Plavix

CYP2C19 Test for Clopidogrel (Plavix) Resistance

On March 12, 2010, the FDA announced that they are adding a black box warning to the Plavix label to advise physicians of the importance of genetics and the availability of testing.

Several recent landmark studies have proven the importance of genotyping in treatment using clopidogrel or Plavix. Researchers have found that patients with variations in a gene called cytochrome P-450 2C19 (CYP2C19) have a 3.58 times greater risk for major adverse cardiovascular events such as death, heart attack, and stroke; the risk was greatest in CYP2C19 poor metabolizers. The abstract is available in the online version of the New England Journal of Medicine.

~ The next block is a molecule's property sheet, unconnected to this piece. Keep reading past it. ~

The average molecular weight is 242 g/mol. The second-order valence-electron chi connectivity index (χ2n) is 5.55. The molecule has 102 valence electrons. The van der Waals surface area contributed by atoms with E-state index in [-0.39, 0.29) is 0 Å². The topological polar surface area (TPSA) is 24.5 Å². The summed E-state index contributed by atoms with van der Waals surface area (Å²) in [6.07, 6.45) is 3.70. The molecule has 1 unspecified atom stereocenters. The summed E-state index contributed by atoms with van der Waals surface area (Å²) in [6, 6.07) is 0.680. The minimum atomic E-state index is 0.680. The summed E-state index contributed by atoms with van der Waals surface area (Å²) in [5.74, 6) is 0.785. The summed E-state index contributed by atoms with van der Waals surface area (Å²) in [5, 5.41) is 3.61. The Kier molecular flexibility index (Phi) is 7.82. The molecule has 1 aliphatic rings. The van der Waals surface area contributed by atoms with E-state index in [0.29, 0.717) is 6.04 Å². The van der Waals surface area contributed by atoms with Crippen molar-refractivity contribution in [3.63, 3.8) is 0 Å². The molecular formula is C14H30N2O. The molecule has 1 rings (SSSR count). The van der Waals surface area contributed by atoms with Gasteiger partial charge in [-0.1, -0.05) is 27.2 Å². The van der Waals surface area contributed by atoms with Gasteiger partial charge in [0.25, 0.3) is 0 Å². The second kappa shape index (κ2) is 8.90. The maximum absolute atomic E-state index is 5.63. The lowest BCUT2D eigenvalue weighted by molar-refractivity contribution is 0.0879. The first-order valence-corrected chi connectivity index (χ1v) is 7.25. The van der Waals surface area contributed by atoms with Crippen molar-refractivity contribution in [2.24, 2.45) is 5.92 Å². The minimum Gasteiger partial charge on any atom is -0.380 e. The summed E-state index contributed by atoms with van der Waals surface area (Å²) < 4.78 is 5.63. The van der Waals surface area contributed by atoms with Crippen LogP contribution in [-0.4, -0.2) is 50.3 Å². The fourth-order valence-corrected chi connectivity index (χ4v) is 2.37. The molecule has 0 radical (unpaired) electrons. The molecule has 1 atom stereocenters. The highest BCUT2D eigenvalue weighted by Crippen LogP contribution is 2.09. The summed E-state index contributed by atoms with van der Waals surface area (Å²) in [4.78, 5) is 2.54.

Population Frequency of  CYP2C19 Metabolizer Types

Poor(no or low enzyme levels) Intermediate(reduced enzyme levels) Extensive(normal enzyme levels)
CYP2C19 3-21% 24-36% 43-73%

*There is wide variability among populations. People of Asian and African ancestry have a greatly increased prevalence of poor metabolizer status.

CYP2C19 is not just involved in the metabolism of clopidogrel, it metabolizes many other medications including antidepressants, barbiturates, proton pump inhibitors, antimalarial and antitumor drugs.

Who Should Be Tested

The CYP2C19 test for clopidogrel or Plavix is considered appropriate for any patient taking or considering this medication.